What does gyre mean?
The definition of gyre: a circular or spiral motion or form. It is where the word gyrate comes from.
What is an ocean gyre?
An ocean gyre is a very large gyrating mass of water located in the Atlantic, Pacific and Indian Oceans. The water spins around a central axis at a very slow speed similar to a whirlpool. The water in the middle of these oceans tends to stay put and does not circulate nearly as much as water closer to the coasts. This allows the forces that form these gyres to be more pronounced. The same forces act on coastal water but friction with the land masses negate its effect.
Here is a graphic representation of the 5 ocean gyres:
Why do large masses of water start spinning and forming these ocean gyres?
There are 2 powerful forces at work that must be present for these ocean gyres to exist. The Coriolis effect aka the spinning of the earth and wind.
What keeps them going? Why don’t theses gyres just stop spinning at some point?
The spinning of the earth and wind sustain these gyres. Neither will be stopping soon so there will always be ocean gyres.
How many ocean gyres are there?
There are 5 major ocean gyres and many minor ones. The 5 major gyres:
- North Atlantic Gyre
- South Atlantic Gyre
- North Pacific Gyre
- South Pacific Gyre
- Indian Ocean Gyre
Which ocean gyre is the largest?
The North Pacific Gyre is the largest. It also contains the largest collection of ocean debris as well, an estimated 11 million tons.
What percentage of the open ocean consists of these gyres?
80% of the open ocean (not including coastal areas) are made up of gyres.
What is a good analogy of what ocean gyre is?
They are essentially supersized ocean deserts. Their land equivalents are large deserts like the Sahara and Gobi.
What sea life lives in these gyres?
These large expanses of water tend to be low in nutrients which keeps bigger fish and mammals away and are home to mainly plankton and other microbial organisms. These micro-organisms can generate their own food from sunlight and CO2.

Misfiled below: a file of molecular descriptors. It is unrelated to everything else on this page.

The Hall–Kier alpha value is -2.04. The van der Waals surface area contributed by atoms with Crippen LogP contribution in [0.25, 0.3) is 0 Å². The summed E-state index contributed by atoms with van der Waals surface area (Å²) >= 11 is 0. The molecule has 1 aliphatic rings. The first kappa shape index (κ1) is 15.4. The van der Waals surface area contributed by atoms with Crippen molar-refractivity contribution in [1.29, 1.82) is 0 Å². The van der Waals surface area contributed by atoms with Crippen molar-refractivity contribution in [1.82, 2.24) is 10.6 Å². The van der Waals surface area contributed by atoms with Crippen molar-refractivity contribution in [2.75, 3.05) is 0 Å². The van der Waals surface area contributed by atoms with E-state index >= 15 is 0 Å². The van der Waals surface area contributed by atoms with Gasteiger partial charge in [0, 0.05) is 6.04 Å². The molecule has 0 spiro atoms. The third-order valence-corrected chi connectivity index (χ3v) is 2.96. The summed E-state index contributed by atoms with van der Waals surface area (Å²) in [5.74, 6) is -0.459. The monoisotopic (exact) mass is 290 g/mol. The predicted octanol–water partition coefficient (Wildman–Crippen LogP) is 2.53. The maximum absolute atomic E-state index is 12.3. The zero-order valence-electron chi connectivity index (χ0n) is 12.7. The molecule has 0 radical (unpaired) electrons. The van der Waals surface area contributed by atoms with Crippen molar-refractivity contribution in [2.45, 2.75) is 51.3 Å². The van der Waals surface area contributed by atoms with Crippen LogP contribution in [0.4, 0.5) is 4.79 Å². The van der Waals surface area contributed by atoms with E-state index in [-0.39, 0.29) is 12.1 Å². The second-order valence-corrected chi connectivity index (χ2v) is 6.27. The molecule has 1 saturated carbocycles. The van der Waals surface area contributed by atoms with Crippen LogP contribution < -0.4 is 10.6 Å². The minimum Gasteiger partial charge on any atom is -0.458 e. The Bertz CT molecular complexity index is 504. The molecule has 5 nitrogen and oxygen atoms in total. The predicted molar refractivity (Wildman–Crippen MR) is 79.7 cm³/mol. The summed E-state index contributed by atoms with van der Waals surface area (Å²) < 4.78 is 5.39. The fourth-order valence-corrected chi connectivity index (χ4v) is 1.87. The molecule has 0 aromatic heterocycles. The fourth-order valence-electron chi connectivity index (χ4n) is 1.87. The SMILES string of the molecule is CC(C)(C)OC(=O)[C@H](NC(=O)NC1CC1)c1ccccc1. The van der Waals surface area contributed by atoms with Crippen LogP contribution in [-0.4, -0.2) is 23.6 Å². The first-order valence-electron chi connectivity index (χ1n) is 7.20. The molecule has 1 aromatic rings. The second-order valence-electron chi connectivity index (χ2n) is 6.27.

Is the water in gyres clearer or murkier than coastal waters?
Because there is a much lower density of sea life in these ocean deserts, the water is clearer.
Why are ocean gyres in the news so much?
Improperly disposed of plastics that find their way into the oceans tend to accumulate into one of these 5 ocean gyres. The swirling action of ocean gyres causes any debris caught in it to gradually make its way to the center where there is little water movement. It is concerning because its effect on sea-life like plankton is uncertain but assumed to be detrimental.
What is the Great Pacific Garbage Patch?
Every ocean gyre has garbage in it with the Great Pacific Garbage Patch, located in the North Pacific Gyre, being the largest (twice the size of Texas), most polluted and most studied.
Does it look like a big trash heap?
No. It’s mostly particles too small to see due to ocean action breaking the plastics down to smaller sizes.
Where do the plastics come from?
300 million tons of plastic are produced worldwide. Not all of it is properly disposed of and some of it ends up in the ocean where currents carry it to the center of these ocean gyres where they can remain for hundreds of years.
Are there mainly plastics in these gyres?
Most other marine debris either breaks down or sinks, so the majority of the garbage in these gyres is plastics.